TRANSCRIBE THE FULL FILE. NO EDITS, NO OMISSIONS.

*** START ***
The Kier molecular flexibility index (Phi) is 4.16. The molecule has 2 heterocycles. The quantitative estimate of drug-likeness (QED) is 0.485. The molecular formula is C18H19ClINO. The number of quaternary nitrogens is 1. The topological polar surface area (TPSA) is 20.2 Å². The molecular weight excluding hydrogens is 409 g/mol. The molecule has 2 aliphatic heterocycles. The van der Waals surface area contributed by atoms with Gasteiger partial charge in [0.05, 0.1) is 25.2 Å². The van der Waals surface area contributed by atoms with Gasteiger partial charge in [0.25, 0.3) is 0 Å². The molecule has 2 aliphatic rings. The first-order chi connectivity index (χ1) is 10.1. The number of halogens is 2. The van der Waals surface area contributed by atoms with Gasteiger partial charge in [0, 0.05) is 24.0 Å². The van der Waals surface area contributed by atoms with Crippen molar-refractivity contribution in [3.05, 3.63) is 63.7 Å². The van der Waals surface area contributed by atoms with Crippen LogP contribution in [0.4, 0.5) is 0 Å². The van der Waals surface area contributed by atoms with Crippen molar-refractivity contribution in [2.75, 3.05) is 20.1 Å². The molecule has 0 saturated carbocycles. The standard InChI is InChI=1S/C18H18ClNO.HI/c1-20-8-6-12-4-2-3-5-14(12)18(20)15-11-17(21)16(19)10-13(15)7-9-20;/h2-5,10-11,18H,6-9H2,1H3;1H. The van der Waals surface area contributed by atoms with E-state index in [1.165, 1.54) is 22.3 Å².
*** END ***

The Kier molecular flexibility index (Phi) is 4.16. The molecule has 2 heterocycles. The quantitative estimate of drug-likeness (QED) is 0.485. The molecular formula is C18H19ClINO. The number of quaternary nitrogens is 1. The topological polar surface area (TPSA) is 20.2 Å². The molecular weight excluding hydrogens is 409 g/mol. The molecule has 2 aliphatic heterocycles. The van der Waals surface area contributed by atoms with Gasteiger partial charge in [0.05, 0.1) is 25.2 Å². The van der Waals surface area contributed by atoms with Gasteiger partial charge in [0.25, 0.3) is 0 Å². The molecule has 2 aliphatic rings. The first-order chi connectivity index (χ1) is 10.1. The number of halogens is 2. The van der Waals surface area contributed by atoms with Gasteiger partial charge in [0, 0.05) is 24.0 Å². The van der Waals surface area contributed by atoms with Crippen molar-refractivity contribution in [3.05, 3.63) is 63.7 Å². The van der Waals surface area contributed by atoms with Crippen LogP contribution in [0.4, 0.5) is 0 Å². The van der Waals surface area contributed by atoms with Crippen molar-refractivity contribution in [2.75, 3.05) is 20.1 Å². The molecule has 0 saturated carbocycles. The standard InChI is InChI=1S/C18H18ClNO.HI/c1-20-8-6-12-4-2-3-5-14(12)18(20)15-11-17(21)16(19)10-13(15)7-9-20;/h2-5,10-11,18H,6-9H2,1H3;1H. The van der Waals surface area contributed by atoms with E-state index in [1.165, 1.54) is 22.3 Å².